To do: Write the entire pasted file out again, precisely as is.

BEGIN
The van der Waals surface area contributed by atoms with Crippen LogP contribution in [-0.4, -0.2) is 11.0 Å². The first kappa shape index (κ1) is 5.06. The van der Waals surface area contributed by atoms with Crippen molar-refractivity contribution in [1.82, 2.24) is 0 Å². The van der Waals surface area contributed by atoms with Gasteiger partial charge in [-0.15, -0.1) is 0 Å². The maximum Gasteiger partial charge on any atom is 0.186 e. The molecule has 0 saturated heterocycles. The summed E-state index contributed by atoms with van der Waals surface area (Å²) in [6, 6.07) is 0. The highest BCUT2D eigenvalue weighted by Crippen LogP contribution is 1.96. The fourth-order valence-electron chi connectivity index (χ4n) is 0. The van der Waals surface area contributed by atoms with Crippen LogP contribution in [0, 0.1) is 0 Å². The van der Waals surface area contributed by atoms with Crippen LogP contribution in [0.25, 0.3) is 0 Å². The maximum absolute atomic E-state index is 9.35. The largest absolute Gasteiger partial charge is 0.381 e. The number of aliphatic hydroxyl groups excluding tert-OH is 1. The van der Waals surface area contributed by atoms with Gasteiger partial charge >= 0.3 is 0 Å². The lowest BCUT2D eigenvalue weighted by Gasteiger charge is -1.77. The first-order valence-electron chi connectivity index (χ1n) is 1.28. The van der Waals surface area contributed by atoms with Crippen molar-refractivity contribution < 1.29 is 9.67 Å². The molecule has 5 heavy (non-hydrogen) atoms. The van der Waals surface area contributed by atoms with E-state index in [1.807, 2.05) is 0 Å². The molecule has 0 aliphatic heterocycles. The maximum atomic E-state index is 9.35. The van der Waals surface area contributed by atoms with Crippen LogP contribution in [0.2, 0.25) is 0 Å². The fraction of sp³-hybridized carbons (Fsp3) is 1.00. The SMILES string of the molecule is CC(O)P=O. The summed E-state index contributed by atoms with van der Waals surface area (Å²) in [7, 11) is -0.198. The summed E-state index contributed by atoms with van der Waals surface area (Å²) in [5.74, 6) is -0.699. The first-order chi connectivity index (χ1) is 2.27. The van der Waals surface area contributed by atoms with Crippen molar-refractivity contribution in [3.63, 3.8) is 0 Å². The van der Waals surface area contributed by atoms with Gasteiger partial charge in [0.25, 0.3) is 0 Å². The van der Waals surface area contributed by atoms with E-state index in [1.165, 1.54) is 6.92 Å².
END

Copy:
The van der Waals surface area contributed by atoms with Crippen LogP contribution in [-0.4, -0.2) is 11.0 Å². The first kappa shape index (κ1) is 5.06. The van der Waals surface area contributed by atoms with Crippen molar-refractivity contribution in [1.82, 2.24) is 0 Å². The van der Waals surface area contributed by atoms with Gasteiger partial charge in [-0.15, -0.1) is 0 Å². The maximum Gasteiger partial charge on any atom is 0.186 e. The molecule has 0 saturated heterocycles. The summed E-state index contributed by atoms with van der Waals surface area (Å²) in [6, 6.07) is 0. The highest BCUT2D eigenvalue weighted by Crippen LogP contribution is 1.96. The fourth-order valence-electron chi connectivity index (χ4n) is 0. The van der Waals surface area contributed by atoms with Crippen LogP contribution in [0, 0.1) is 0 Å². The van der Waals surface area contributed by atoms with Crippen LogP contribution in [0.25, 0.3) is 0 Å². The maximum absolute atomic E-state index is 9.35. The largest absolute Gasteiger partial charge is 0.381 e. The number of aliphatic hydroxyl groups excluding tert-OH is 1. The van der Waals surface area contributed by atoms with Gasteiger partial charge >= 0.3 is 0 Å². The lowest BCUT2D eigenvalue weighted by Gasteiger charge is -1.77. The first-order valence-electron chi connectivity index (χ1n) is 1.28. The van der Waals surface area contributed by atoms with Crippen molar-refractivity contribution < 1.29 is 9.67 Å². The molecule has 5 heavy (non-hydrogen) atoms. The van der Waals surface area contributed by atoms with E-state index in [1.807, 2.05) is 0 Å². The molecule has 0 aliphatic heterocycles. The maximum atomic E-state index is 9.35. The van der Waals surface area contributed by atoms with Crippen LogP contribution in [0.2, 0.25) is 0 Å². The fraction of sp³-hybridized carbons (Fsp3) is 1.00. The SMILES string of the molecule is CC(O)P=O. The summed E-state index contributed by atoms with van der Waals surface area (Å²) in [7, 11) is -0.198. The summed E-state index contributed by atoms with van der Waals surface area (Å²) in [5.74, 6) is -0.699. The first-order chi connectivity index (χ1) is 2.27. The van der Waals surface area contributed by atoms with Crippen molar-refractivity contribution in [3.63, 3.8) is 0 Å². The van der Waals surface area contributed by atoms with Gasteiger partial charge in [0.25, 0.3) is 0 Å². The van der Waals surface area contributed by atoms with E-state index in [1.165, 1.54) is 6.92 Å².